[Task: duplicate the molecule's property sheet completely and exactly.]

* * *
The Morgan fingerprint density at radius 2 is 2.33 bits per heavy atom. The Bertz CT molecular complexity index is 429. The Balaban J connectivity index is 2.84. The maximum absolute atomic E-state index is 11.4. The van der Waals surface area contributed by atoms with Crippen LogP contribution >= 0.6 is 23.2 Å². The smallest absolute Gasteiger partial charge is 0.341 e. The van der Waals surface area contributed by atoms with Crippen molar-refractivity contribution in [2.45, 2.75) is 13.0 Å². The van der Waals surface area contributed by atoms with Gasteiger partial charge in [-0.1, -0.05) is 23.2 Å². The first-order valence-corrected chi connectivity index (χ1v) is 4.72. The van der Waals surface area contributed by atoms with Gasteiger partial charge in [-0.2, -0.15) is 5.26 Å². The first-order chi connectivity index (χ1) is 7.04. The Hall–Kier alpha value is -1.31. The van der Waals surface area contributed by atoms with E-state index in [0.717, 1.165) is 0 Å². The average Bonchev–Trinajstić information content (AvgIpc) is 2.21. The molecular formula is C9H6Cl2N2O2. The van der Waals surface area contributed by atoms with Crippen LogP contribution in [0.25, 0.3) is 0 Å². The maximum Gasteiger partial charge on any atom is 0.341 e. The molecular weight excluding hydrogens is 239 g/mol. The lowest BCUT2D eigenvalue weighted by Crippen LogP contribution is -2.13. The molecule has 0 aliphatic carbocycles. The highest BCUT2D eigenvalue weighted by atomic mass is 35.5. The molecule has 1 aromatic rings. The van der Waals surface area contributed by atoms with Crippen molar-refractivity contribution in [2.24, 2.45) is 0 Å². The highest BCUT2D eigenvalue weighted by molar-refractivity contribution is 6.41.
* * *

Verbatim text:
The Morgan fingerprint density at radius 2 is 2.33 bits per heavy atom. The Bertz CT molecular complexity index is 429. The Balaban J connectivity index is 2.84. The maximum absolute atomic E-state index is 11.4. The van der Waals surface area contributed by atoms with Crippen LogP contribution >= 0.6 is 23.2 Å². The smallest absolute Gasteiger partial charge is 0.341 e. The van der Waals surface area contributed by atoms with Crippen molar-refractivity contribution in [2.45, 2.75) is 13.0 Å². The van der Waals surface area contributed by atoms with Gasteiger partial charge in [-0.1, -0.05) is 23.2 Å². The first-order valence-corrected chi connectivity index (χ1v) is 4.72. The van der Waals surface area contributed by atoms with Gasteiger partial charge in [-0.2, -0.15) is 5.26 Å². The first-order chi connectivity index (χ1) is 7.04. The Hall–Kier alpha value is -1.31. The van der Waals surface area contributed by atoms with E-state index in [0.717, 1.165) is 0 Å². The average Bonchev–Trinajstić information content (AvgIpc) is 2.21. The molecular formula is C9H6Cl2N2O2. The van der Waals surface area contributed by atoms with Crippen LogP contribution in [0.25, 0.3) is 0 Å². The maximum Gasteiger partial charge on any atom is 0.341 e. The molecular weight excluding hydrogens is 239 g/mol. The lowest BCUT2D eigenvalue weighted by Crippen LogP contribution is -2.13. The molecule has 0 aliphatic carbocycles. The highest BCUT2D eigenvalue weighted by atomic mass is 35.5. The molecule has 1 aromatic rings. The van der Waals surface area contributed by atoms with Crippen molar-refractivity contribution in [2.24, 2.45) is 0 Å². The highest BCUT2D eigenvalue weighted by molar-refractivity contribution is 6.41.